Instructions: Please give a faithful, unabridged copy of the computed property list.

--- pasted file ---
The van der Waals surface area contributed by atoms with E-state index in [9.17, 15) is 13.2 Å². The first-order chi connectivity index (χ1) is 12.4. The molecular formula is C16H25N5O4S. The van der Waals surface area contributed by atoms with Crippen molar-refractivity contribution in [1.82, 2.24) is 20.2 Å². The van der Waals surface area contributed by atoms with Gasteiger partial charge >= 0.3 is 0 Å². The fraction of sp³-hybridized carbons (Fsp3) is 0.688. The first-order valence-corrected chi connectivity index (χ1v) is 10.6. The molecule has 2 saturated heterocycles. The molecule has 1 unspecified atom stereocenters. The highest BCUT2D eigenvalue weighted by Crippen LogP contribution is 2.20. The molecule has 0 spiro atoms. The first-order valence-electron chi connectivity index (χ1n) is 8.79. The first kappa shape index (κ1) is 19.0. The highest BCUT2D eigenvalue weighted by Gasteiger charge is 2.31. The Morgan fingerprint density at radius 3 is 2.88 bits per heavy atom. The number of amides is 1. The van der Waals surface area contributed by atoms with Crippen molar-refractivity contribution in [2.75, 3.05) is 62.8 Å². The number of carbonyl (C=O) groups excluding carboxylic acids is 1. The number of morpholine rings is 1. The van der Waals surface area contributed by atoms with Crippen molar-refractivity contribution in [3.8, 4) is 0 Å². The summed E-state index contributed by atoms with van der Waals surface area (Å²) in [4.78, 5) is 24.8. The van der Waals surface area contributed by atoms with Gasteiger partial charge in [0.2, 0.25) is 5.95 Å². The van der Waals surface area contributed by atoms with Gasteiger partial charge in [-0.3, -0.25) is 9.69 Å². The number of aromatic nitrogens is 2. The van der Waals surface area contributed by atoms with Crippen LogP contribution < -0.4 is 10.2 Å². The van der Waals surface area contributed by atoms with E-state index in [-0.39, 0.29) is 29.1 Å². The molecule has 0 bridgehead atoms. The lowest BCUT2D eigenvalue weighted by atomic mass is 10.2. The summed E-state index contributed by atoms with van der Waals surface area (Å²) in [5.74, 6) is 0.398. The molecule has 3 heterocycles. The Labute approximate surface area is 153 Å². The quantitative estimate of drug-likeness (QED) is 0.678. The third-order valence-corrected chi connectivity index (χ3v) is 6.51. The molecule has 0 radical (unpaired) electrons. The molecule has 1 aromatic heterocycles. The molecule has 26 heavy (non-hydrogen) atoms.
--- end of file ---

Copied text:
The van der Waals surface area contributed by atoms with E-state index in [9.17, 15) is 13.2 Å². The first-order chi connectivity index (χ1) is 12.4. The molecular formula is C16H25N5O4S. The van der Waals surface area contributed by atoms with Crippen molar-refractivity contribution in [1.82, 2.24) is 20.2 Å². The van der Waals surface area contributed by atoms with Gasteiger partial charge >= 0.3 is 0 Å². The fraction of sp³-hybridized carbons (Fsp3) is 0.688. The first-order valence-corrected chi connectivity index (χ1v) is 10.6. The molecule has 2 saturated heterocycles. The molecule has 1 unspecified atom stereocenters. The highest BCUT2D eigenvalue weighted by Crippen LogP contribution is 2.20. The molecule has 0 spiro atoms. The first-order valence-electron chi connectivity index (χ1n) is 8.79. The first kappa shape index (κ1) is 19.0. The highest BCUT2D eigenvalue weighted by Gasteiger charge is 2.31. The Morgan fingerprint density at radius 3 is 2.88 bits per heavy atom. The number of amides is 1. The van der Waals surface area contributed by atoms with Crippen molar-refractivity contribution in [2.75, 3.05) is 62.8 Å². The number of carbonyl (C=O) groups excluding carboxylic acids is 1. The number of morpholine rings is 1. The van der Waals surface area contributed by atoms with Crippen molar-refractivity contribution in [3.8, 4) is 0 Å². The summed E-state index contributed by atoms with van der Waals surface area (Å²) in [4.78, 5) is 24.8. The van der Waals surface area contributed by atoms with Gasteiger partial charge in [0.2, 0.25) is 5.95 Å². The van der Waals surface area contributed by atoms with Gasteiger partial charge in [-0.3, -0.25) is 9.69 Å². The number of aromatic nitrogens is 2. The van der Waals surface area contributed by atoms with Crippen LogP contribution < -0.4 is 10.2 Å². The van der Waals surface area contributed by atoms with E-state index in [-0.39, 0.29) is 29.1 Å². The molecule has 0 bridgehead atoms. The lowest BCUT2D eigenvalue weighted by atomic mass is 10.2. The summed E-state index contributed by atoms with van der Waals surface area (Å²) in [5.74, 6) is 0.398. The molecule has 3 heterocycles. The Labute approximate surface area is 153 Å². The quantitative estimate of drug-likeness (QED) is 0.678. The third-order valence-corrected chi connectivity index (χ3v) is 6.51. The molecule has 0 radical (unpaired) electrons. The molecule has 1 aromatic heterocycles. The molecule has 26 heavy (non-hydrogen) atoms.